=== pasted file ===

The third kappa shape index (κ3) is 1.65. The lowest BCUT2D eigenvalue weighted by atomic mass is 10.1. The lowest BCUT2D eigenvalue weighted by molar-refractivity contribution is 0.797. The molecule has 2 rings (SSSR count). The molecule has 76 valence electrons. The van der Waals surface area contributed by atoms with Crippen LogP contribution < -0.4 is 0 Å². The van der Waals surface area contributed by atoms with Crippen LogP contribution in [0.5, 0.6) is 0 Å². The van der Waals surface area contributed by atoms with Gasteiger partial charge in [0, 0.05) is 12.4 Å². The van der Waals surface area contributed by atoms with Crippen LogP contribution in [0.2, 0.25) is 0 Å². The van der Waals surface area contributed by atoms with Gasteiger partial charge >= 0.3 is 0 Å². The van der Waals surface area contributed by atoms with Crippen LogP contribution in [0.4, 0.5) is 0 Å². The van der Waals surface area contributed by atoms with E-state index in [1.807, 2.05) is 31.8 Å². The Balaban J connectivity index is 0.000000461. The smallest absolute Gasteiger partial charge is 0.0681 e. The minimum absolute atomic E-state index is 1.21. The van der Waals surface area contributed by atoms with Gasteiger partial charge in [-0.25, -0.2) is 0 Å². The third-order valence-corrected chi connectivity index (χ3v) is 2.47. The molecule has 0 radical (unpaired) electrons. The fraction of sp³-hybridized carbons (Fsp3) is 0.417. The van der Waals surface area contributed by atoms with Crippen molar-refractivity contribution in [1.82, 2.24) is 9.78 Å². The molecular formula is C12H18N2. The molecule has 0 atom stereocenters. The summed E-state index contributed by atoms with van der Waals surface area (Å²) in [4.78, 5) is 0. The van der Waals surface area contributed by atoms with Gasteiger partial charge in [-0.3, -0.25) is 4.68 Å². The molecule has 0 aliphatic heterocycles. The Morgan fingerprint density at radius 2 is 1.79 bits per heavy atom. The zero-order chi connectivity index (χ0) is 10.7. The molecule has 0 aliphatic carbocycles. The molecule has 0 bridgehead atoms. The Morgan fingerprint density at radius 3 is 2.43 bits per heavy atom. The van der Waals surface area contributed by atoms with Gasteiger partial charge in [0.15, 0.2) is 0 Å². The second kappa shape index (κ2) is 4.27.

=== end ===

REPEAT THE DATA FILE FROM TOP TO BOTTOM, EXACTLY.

The third kappa shape index (κ3) is 1.65. The lowest BCUT2D eigenvalue weighted by atomic mass is 10.1. The lowest BCUT2D eigenvalue weighted by molar-refractivity contribution is 0.797. The molecule has 2 rings (SSSR count). The molecule has 76 valence electrons. The van der Waals surface area contributed by atoms with Crippen LogP contribution < -0.4 is 0 Å². The van der Waals surface area contributed by atoms with Crippen LogP contribution in [0.5, 0.6) is 0 Å². The van der Waals surface area contributed by atoms with Gasteiger partial charge in [0, 0.05) is 12.4 Å². The van der Waals surface area contributed by atoms with Crippen LogP contribution in [0.2, 0.25) is 0 Å². The van der Waals surface area contributed by atoms with Gasteiger partial charge >= 0.3 is 0 Å². The van der Waals surface area contributed by atoms with Crippen LogP contribution in [0.4, 0.5) is 0 Å². The van der Waals surface area contributed by atoms with E-state index in [1.807, 2.05) is 31.8 Å². The Balaban J connectivity index is 0.000000461. The smallest absolute Gasteiger partial charge is 0.0681 e. The minimum absolute atomic E-state index is 1.21. The van der Waals surface area contributed by atoms with Gasteiger partial charge in [-0.25, -0.2) is 0 Å². The third-order valence-corrected chi connectivity index (χ3v) is 2.47. The molecule has 0 radical (unpaired) electrons. The fraction of sp³-hybridized carbons (Fsp3) is 0.417. The van der Waals surface area contributed by atoms with Crippen molar-refractivity contribution in [1.82, 2.24) is 9.78 Å². The molecular formula is C12H18N2. The molecule has 0 atom stereocenters. The summed E-state index contributed by atoms with van der Waals surface area (Å²) in [4.78, 5) is 0. The van der Waals surface area contributed by atoms with Gasteiger partial charge in [-0.3, -0.25) is 4.68 Å². The molecule has 0 aliphatic heterocycles. The Morgan fingerprint density at radius 2 is 1.79 bits per heavy atom. The zero-order chi connectivity index (χ0) is 10.7. The molecule has 0 aliphatic carbocycles. The molecule has 0 bridgehead atoms. The Morgan fingerprint density at radius 3 is 2.43 bits per heavy atom. The van der Waals surface area contributed by atoms with Gasteiger partial charge in [0.15, 0.2) is 0 Å². The second kappa shape index (κ2) is 4.27.